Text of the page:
# correct width in ra for declination
    half_width = np.abs(extent_ra / 2. / np.cos(np.deg2rad(dec)))
    ra_range = [ra-half_width, ra+half_width]

    half_width = extent_dec / 2.
    dec_range = [dec-half_width, dec+half_width]
    return (ra_range, dec_range)

Queries by Target/Postion#

All of the queries below search for JWST observations, using a search radius larger than fields of view (FoV) of JWST apertures, to allow for the possibility that the FoV may be rotated when approved-but-unexecuted observations are actually scheduled. Restrict the search to JWST by including the parameter: obs_collection = "JWST".

Searching for source names is not recommended when checking for potential duplications with fixed targets because the matches are not reliable, consistent, or complete. The exception would be for matching Object names of well known solar system bodies.

The best approach is to use an independent source for the coordinates of your desired target. Failing that, the Mast.resolve_object() method will return coordinates in the ICRS reference frame, which you can use to verify whether a target name resolves to the coordinates you intend. See the Appendix for details.

Search by Target Name#

This example shows how to query for a single target with a standard name, HD 104237 which is a T-Tauri star. We first resolve the name and verify that the coordinates are correct.

# Resolve the coordinates if necessary
coords = Mast.resolve_object('HD 104237')
<SkyCoord (ICRS): (ra, dec) in deg
    (180.02119525, -78.19293492)>

In this case the resolved coordinates agree with those in (see Simbad), so it is safe to execute a simple cone search (a search within a specified radius of a place on the sky) to find JWST existing or planned observations. The astroquery.mast package provides the method Observations.query_criteria() to specify the parameters for the search; provide them as key=value pairs. The full set of query parameters for this method may be found on CAOM Field Descriptions.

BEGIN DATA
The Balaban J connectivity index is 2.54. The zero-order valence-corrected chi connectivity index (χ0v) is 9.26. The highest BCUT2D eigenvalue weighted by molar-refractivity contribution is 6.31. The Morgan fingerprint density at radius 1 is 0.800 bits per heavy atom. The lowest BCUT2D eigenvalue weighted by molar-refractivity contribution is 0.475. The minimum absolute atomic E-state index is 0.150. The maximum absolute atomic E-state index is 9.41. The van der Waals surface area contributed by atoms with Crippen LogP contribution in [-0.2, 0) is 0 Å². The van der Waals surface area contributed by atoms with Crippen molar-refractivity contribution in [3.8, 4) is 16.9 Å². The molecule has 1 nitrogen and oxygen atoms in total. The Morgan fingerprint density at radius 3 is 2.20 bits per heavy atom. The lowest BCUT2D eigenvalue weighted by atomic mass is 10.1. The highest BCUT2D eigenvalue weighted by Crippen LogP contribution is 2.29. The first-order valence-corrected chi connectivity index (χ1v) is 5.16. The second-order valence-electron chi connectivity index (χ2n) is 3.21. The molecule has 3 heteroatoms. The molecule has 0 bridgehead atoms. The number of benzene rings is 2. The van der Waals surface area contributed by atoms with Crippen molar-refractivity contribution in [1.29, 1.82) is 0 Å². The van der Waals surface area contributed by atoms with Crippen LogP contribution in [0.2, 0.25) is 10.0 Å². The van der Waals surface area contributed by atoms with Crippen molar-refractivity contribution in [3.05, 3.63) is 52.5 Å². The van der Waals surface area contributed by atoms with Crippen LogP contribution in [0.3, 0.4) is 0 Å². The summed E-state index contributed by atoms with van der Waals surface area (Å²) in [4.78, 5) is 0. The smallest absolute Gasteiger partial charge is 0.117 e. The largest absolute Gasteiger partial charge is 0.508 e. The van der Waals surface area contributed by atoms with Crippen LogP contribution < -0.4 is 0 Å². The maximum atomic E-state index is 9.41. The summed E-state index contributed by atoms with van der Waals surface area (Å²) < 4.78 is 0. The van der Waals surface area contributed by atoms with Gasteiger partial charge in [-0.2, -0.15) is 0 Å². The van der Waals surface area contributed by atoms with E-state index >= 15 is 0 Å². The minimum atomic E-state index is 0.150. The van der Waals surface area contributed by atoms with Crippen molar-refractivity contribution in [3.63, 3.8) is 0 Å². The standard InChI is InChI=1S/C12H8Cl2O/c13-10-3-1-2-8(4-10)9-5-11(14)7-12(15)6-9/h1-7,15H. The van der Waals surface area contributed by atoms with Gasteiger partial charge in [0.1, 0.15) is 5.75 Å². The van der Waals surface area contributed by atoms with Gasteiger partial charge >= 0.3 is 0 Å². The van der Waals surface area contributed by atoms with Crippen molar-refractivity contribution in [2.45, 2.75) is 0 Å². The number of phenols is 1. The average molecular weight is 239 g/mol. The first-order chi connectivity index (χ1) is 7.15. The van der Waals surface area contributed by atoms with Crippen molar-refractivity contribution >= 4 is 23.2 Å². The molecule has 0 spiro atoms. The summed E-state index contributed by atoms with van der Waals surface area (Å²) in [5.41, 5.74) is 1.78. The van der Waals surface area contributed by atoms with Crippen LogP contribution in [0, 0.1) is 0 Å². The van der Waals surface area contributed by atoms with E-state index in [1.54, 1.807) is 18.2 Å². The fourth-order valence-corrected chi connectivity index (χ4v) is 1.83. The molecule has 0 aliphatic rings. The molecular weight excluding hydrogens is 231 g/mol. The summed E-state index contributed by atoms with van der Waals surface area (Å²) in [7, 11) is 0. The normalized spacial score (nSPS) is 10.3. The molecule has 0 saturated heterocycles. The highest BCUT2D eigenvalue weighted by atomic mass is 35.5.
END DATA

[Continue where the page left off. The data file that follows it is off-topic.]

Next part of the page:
# If the coordinates are ok
obs = Observations.query_criteria(
        ,objectname='HD 104237'
print('Number of matching observations: {}'.format(len(obs)))
Number of matching observations: 0
WARNING: NoResultsWarning: Query returned no results. [astroquery.mast.discovery_portal]
The number of matches is zero, so there are no potential duplications with this target.

Single Moving Target#

Moving targets, by definition, do not lend themselves to searches by position. This kind of search is limited to a modest set of solar system bodies with recognized names. Note the use of a wildcard character (*) in case the target name includes other text.

obs = Observations.query_criteria(
print('Number of matching observations: {}'.format(len(obs)))
Number of matching observations: 28

There are some JWST observations of Io, including some that are planned but have not executed as of the beginning of Cy-2 (i.e., calib_level = -1). The details are in the returned table of results, the most essential of which can be viewed below.

out_cols = ['target_name','instrument_name','filters','calib_level','t_exptime','proposal_id']
Table length=28

You may need to examine the specifics of the programs that obtained the observations to know whether your intended observations would duplicate. Here are the unique Program Titles and URLs for the program status pages, which may offer clues:

obs['title'] = [x[:80] for x in obs['obs_title']]
obs['proposal_URL'] = [get_program_URL(x) for x in obs['proposal_id']]
proposal_id                                      title                                      
----------- --------------------------------------------------------------------------------
       1373 ERS observations of the Jovian System as a demonstration of JWST capabilities fo
       4078 Mass-loss from Ios volcanic atmosphere: A unique synergy with the Juno Io fly-by
proposal_id                                proposal_URL                              
----------- -------------------------------------------------------------------------
       1373 (
       4078 (